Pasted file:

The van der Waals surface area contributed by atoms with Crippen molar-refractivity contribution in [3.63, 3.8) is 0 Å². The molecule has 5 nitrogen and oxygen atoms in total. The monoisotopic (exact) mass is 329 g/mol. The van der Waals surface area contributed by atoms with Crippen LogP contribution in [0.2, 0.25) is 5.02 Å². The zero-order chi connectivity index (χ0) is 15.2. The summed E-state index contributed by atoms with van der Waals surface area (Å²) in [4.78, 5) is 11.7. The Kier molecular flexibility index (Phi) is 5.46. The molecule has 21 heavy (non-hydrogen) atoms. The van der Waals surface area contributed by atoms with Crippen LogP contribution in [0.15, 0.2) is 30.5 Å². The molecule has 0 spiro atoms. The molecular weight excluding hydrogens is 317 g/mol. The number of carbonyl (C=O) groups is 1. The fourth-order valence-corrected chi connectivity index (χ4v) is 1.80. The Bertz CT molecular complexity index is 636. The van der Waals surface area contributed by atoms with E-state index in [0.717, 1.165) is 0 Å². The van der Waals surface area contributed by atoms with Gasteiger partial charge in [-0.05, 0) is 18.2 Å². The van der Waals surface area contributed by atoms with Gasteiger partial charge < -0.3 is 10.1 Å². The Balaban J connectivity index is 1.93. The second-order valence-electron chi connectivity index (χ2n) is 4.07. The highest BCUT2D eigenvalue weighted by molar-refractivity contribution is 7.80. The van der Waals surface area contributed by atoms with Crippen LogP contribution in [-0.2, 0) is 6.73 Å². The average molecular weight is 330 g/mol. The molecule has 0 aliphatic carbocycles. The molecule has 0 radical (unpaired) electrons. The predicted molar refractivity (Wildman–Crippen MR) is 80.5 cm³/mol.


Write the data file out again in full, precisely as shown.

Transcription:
The van der Waals surface area contributed by atoms with Crippen molar-refractivity contribution in [3.63, 3.8) is 0 Å². The molecule has 5 nitrogen and oxygen atoms in total. The monoisotopic (exact) mass is 329 g/mol. The van der Waals surface area contributed by atoms with Crippen LogP contribution in [0.2, 0.25) is 5.02 Å². The zero-order chi connectivity index (χ0) is 15.2. The summed E-state index contributed by atoms with van der Waals surface area (Å²) in [4.78, 5) is 11.7. The Kier molecular flexibility index (Phi) is 5.46. The molecule has 21 heavy (non-hydrogen) atoms. The van der Waals surface area contributed by atoms with Crippen LogP contribution in [0.15, 0.2) is 30.5 Å². The molecule has 0 spiro atoms. The molecular weight excluding hydrogens is 317 g/mol. The number of carbonyl (C=O) groups is 1. The fourth-order valence-corrected chi connectivity index (χ4v) is 1.80. The Bertz CT molecular complexity index is 636. The van der Waals surface area contributed by atoms with E-state index in [0.717, 1.165) is 0 Å². The van der Waals surface area contributed by atoms with Gasteiger partial charge in [-0.05, 0) is 18.2 Å². The van der Waals surface area contributed by atoms with Gasteiger partial charge < -0.3 is 10.1 Å². The Balaban J connectivity index is 1.93. The second-order valence-electron chi connectivity index (χ2n) is 4.07. The highest BCUT2D eigenvalue weighted by molar-refractivity contribution is 7.80. The van der Waals surface area contributed by atoms with Crippen LogP contribution in [-0.2, 0) is 6.73 Å². The average molecular weight is 330 g/mol. The molecule has 0 aliphatic carbocycles. The molecule has 0 radical (unpaired) electrons. The predicted molar refractivity (Wildman–Crippen MR) is 80.5 cm³/mol.